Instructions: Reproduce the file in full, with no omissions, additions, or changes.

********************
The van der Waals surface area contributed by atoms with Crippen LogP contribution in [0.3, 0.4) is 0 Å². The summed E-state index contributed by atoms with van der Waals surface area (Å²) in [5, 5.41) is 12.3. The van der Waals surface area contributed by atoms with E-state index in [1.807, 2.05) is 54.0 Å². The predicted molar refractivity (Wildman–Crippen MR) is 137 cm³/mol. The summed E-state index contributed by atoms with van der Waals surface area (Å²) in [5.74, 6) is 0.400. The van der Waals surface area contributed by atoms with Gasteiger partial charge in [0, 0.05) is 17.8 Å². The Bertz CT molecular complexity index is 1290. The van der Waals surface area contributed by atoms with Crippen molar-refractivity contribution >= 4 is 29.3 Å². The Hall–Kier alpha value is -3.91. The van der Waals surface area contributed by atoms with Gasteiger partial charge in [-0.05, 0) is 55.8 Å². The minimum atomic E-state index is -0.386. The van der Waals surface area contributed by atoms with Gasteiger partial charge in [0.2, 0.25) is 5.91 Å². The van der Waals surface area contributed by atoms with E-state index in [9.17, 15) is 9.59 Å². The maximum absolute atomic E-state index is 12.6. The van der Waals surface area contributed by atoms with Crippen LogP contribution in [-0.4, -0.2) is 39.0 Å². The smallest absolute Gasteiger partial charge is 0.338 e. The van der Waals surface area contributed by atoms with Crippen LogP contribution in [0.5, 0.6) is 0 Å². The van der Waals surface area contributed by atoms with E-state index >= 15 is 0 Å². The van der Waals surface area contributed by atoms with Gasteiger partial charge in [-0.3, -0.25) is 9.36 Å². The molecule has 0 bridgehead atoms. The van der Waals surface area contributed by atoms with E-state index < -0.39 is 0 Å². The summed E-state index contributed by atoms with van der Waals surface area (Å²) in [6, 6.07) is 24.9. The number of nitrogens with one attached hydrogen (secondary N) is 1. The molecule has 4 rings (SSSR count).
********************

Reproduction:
The van der Waals surface area contributed by atoms with Crippen LogP contribution in [0.3, 0.4) is 0 Å². The summed E-state index contributed by atoms with van der Waals surface area (Å²) in [5, 5.41) is 12.3. The van der Waals surface area contributed by atoms with E-state index in [1.807, 2.05) is 54.0 Å². The predicted molar refractivity (Wildman–Crippen MR) is 137 cm³/mol. The summed E-state index contributed by atoms with van der Waals surface area (Å²) in [5.74, 6) is 0.400. The van der Waals surface area contributed by atoms with Gasteiger partial charge in [0, 0.05) is 17.8 Å². The Bertz CT molecular complexity index is 1290. The van der Waals surface area contributed by atoms with Crippen molar-refractivity contribution >= 4 is 29.3 Å². The Hall–Kier alpha value is -3.91. The van der Waals surface area contributed by atoms with Gasteiger partial charge in [-0.05, 0) is 55.8 Å². The minimum atomic E-state index is -0.386. The van der Waals surface area contributed by atoms with Gasteiger partial charge in [0.2, 0.25) is 5.91 Å². The van der Waals surface area contributed by atoms with E-state index in [9.17, 15) is 9.59 Å². The maximum absolute atomic E-state index is 12.6. The van der Waals surface area contributed by atoms with Crippen LogP contribution in [-0.4, -0.2) is 39.0 Å². The smallest absolute Gasteiger partial charge is 0.338 e. The van der Waals surface area contributed by atoms with Crippen LogP contribution in [0.5, 0.6) is 0 Å². The van der Waals surface area contributed by atoms with E-state index >= 15 is 0 Å². The van der Waals surface area contributed by atoms with Gasteiger partial charge in [-0.3, -0.25) is 9.36 Å². The molecule has 0 bridgehead atoms. The van der Waals surface area contributed by atoms with E-state index < -0.39 is 0 Å². The summed E-state index contributed by atoms with van der Waals surface area (Å²) in [6, 6.07) is 24.9. The number of nitrogens with one attached hydrogen (secondary N) is 1. The molecule has 4 rings (SSSR count).